Fritham-High Corner Circular
6 people attending
14 places left
Make a flask of coffee, make sure your boots are dubbined, and make your way to a remote corner of the New Forest for a walk in which every treasured, timeless trope of autumn can be ticked off. Crackling bracken, lingering mists, plodding ponies - every season is a picture in the New Forest but late autumn must be one of the best. The birches might still retain a few of their leaves in mellow yellow, but most of the trees will either be bare, their outlines appearing bronze by the light of the pale sun, or if pines, emerald green. Autumn is a transitional time, and the changes are spectacular where the landscape is so untamed.
The walk explores more of the quieter, remoter areas of the Forest which are mostly north of the A31 which cuts the forest in half, only allowing a few ponies, walkers and riders to move between the two at occasional underpasses. The southern half is where the largest settlements, tourist attractions and transport facilities are found; the northern half has no towns and just some scattered hamlets. That said, many people appreciate the attractiveness of the area we'll visit, if the number of cars in Gorley Bushes car park in Fritham is anything to go by, and rightly so, because every habitat and landscape the New Forest encompasses, from wood pasture to heath to ancient woodland to pine plantation and from running water to standing water will be represented on this walk.
This walk will start at Fritham and proceed southwest through the lofty pines and mighty oaks of Sloden Inclosure to enjoy the sheer remoteness of the view from Hallickshole Hill. The route (click the link to be taken to the Ordnance Survey website) will then pass Hasley Inclosure before heading south across Woodford Bottom to the hamlet of High Corner with its inn. Following Broomy Walk further south and southwest, we'll turn east at Amie's Corner and continue east through Roe Inclosure and across King's Garden before veering north through Slufters Inclosure. Crossing Ocknell Plain and passing through South Bentley Inclosure will return our party to Fritham.
Dogs are welcome to join us on this event but we do ask the following: Please ensure you adhere to the Countryside Code at all times - see (Keeping Dogs Under Effective Control) If your dog is uncontrolled and strays in open land frightening other animals or livestock, the leader is supported by the OutdoorLads board of trustees to ask you to leave the event as this is not acceptable behaviour.
IMPORTANT! - Participation Statement
You MUST complete a Participation Statement, in addition to booking your event space before attending an OutdoorLads event. You only need to complete this Participation Statement once, not for each event you attend.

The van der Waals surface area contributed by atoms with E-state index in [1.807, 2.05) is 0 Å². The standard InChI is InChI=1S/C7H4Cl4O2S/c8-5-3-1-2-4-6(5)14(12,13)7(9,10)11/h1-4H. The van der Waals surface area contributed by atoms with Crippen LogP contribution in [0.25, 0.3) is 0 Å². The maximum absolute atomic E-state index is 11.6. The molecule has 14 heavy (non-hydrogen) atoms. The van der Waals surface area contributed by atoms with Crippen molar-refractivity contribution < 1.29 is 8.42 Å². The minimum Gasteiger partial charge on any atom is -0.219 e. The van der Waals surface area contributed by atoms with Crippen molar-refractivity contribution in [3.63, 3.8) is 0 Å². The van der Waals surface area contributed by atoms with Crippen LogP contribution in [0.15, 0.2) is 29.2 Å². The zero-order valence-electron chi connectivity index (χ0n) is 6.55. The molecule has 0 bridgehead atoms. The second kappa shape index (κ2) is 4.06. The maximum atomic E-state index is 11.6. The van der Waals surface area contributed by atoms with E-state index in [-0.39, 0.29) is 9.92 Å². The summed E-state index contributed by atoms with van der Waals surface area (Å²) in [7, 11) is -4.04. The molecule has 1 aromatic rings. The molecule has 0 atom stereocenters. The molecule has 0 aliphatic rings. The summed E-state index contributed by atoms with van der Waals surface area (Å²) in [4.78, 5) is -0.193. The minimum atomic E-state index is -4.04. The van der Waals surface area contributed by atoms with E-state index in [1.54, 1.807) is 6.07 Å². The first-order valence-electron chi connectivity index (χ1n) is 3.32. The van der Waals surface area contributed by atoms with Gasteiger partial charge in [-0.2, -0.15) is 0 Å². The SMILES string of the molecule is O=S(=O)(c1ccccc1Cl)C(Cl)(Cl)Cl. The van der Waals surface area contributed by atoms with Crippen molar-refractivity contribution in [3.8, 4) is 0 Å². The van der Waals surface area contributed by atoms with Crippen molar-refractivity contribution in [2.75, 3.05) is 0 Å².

(Picture credits: Hallickshole Hill: Photo © Peter Facey (cc-by-sa/2.0); View towards Ogdens Purlieu from High Corner Inn Road: Photo © Gillian Thomas (cc-by-sa/2.0); Forest Track in Hasley Inclosure New Forest Hampshire: Photo © Clive Perrin (cc-by-sa/2.0); Linwood, road: Photo © Mike Faherty (cc-by-sa/2.0); Linwood, footbridge and ford: : Photo © Mike Faherty (cc-by-sa/2.0); High Corner, footpath: Photo © Mike Faherty (cc-by-sa/2.0); Mature oaks at Castle Piece, Roe Inclosure, New Forest: Photo © Jim Champion (cc-by-sa/2.0); Cycle route through Slufters Inclosure, New Forest: Photo © Jim Champion (cc-by-sa/2.0); Dockens Water: Photo © Hugh Venables (cc-by-sa/2.0). All pictures are copyrighted but are licensed for reuse under Creative Commons CC-BY-SA 2.0 and are here attributed to their copyright holders.)
What to bring
For your comfort and safety please be prepared for the anticipated weather and the terrain of the walk. Keep in mind the following:
Boots: Hiking boots that are both waterproof and breathable, and provide good ankle support, are important as soon as you encounter any mud. Cross trainers may suffice in good weather and flat routes.
Socks: Proper walking socks keep your feet dry, and help prevent blisters.
Walking trousers: (ideally water resistant) will be more comfortable than Jeans which are heavy and cold when wet. From April to October shorts are usually a better bet.
Waterproof over-trousers: essential in any significant rainfall. Breathable ones are best.
Layered clothing: allows you to quickly adapt to changes in the weather as well as body temperature. E.g. a base layer or a cotton T-Shirt; a mid layer like a micro fleece, or a rugby type thick shirt, and in cooler weather an outer layer consisting of a windproof jacket or a thick fleece.
Waterproof Jacket: essential when hiking in all but the calmest of weather. You get what you pay for with these. Breathable fabrics are advisable.
Hat: essential in summer to prevent sunburn and heatstroke.
Small Rucksack: one that is comfortable to wear is essential so that you can use your arms freely. Place valuables in water proof bags inside.
Sunglassses: April- Sept: comfortable sunglasses enhance your pleasure and keep insects out of the eye.
Water: even in winter one can loose a litre or more of fluid by perspiration. If you fail to make this up you'll get dehydrated which can lead to headaches and other problems. A hydration bladder is easier to use than bottled water, but higher maintenance.
Food: a packed lunch will be required unless otherwise stated. In addition carry energy bars or similar to counter 'sugar lows'.
Medicines: if you have allergies, are diabetic, or have minor ailments: don't forget these!
Food & drink
Please bring a packed lunch and drinks. There are no shops on this route.
A stop at the High Corner Inn midway through the walk is likely.